Monday, June 30, 2008

Crown King four days ago

As a rule, I sleep somewhat late; I had noted in my early morning fog that the sunlight coming in through the clerestory windows had a somewhat red tinge, but it wasn't until I arose at 9 a.m. and looked out the window to see a sky hazy with smoke that I realized we had a forest fire somewhere near Prescott. A click on the Fire Alert link at right revealed that the location was near Crown King.

Approximately 250 people live full-time in Crown King, a forest inholding about 30 miles south of Prescott. Sometimes as many as 1,500 people can be recreating on the forest in the remote area on the weekend, according to the Prescott Courier. The fire was started late Saturday night by a lost hiker who stupidly set a signal fire. Sson and I were there just this last Friday.

In case you haven't visited this old mining town at the south end of the Bradshaws, it's a favorite summer retreat for Phoenicians. The business district consists of two saloon/restaurants, the general store and a small souvenir shop. You buy your gas at the general store ($5.14/gal.) The Courier mentioned that Crown King is about 30 miles from Prescott. That's if you are a crow. If you are in a vehicle, 4-wheel-drive preferable, you can make it down the mountain range in 4-6 hours on the old Senator Highway. Almost any car can drive the long way, around the mountains on the Interstate and then across the desert and up the road that was formerly an old narrow-gauge railroad grade up the side of the mountain. Maybe an hour and a half time for the "30 miles" this route.

The general store serves up curios and deli goodies and stuff for the tourist trade. A corner serves as the local post office.

The chapel is a new addition since I was last in town; a new structure, called with suitable irony the Crown King Mall, was also under construction. There is also a one-room schoolhouse.

Popular rides in this mountain enclave include jeeps and their many derivatives, not to mention quads and other ATVs. Far more important are the civic vehicles (below) -- the ambulance and, to the rear, fire equipment.

Most of the trees which died in the past couple of years from beetle infestation were already taken down in the immediate area of Crown King, though big equipment was still much in evidence. It would take dozers like these to topple the tall trees; out in the forest nearby, I saw many dead trees that had simply been uprooted, lying on the hillsides. Eventually, they will be sawn or possibly just moulder.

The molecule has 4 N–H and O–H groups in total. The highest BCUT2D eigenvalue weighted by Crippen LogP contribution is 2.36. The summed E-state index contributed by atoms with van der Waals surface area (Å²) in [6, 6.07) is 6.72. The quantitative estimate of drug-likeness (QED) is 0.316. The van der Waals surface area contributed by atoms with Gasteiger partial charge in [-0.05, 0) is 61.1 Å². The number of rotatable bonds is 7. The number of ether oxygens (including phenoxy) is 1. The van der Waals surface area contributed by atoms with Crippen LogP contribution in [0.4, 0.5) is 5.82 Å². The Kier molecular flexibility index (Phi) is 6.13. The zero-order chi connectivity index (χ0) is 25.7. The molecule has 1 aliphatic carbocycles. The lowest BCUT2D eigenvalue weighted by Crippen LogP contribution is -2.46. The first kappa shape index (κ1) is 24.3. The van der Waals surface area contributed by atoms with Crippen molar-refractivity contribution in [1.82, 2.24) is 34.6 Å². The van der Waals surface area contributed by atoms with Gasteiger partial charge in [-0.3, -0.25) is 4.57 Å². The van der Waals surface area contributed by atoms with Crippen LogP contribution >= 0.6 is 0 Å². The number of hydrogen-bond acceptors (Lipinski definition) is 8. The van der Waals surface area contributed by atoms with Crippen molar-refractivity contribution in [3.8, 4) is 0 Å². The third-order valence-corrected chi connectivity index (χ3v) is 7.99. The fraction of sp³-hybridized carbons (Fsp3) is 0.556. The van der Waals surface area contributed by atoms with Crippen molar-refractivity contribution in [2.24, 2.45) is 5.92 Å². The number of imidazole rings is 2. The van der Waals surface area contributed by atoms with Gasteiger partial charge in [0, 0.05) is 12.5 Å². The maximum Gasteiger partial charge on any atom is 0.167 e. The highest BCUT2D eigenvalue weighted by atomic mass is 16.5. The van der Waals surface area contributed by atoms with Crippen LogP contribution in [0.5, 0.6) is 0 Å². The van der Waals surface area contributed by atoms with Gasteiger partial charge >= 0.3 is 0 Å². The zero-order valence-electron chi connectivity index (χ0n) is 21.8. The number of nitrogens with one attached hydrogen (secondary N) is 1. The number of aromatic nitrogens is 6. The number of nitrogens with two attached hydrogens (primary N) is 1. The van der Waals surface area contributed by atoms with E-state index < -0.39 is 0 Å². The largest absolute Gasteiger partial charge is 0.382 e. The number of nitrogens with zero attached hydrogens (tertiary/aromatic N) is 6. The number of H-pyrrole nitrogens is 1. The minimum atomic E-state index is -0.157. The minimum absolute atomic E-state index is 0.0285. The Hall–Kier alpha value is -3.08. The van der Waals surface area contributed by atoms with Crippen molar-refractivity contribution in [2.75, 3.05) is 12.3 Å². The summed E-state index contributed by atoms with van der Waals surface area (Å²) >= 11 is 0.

Many of the houses in the Crown King area are scattered through somewhat remote forest areas. Most of the residents were evacuated on Sunday, though, fortunately, the fire has moved away from the town site at last report. One home and a small sawmill burned, however. Tower Mountain (below), a handful of miles north of Crown King, is an important relay point for modern-age communications, as well as housing a fire look-out station.

Note: both Tombo and Karoliina were up early enough to photograph the red sun shining through the heavy smoke this morning.

12 comments:

OmegaMom said...

Apparently it's up to 5,300 acres now...

worldphotos4 said...

I sure hope they get that fire under control.

RV-boondocker-explorer said...

I didn't know that the bark beetle was in that area.

It's a wonder that the hordes of Phoenicians aren't even bigger than they are, considering where they're coming from.

TomboCheck said...

Very nice backstory for the current news.

Artful RV Adventurer said...

we have camped up there and it is definitely one place you can't leave in a hurry. A fire up there would scare me to death way before it consumed me. Tinder dry country.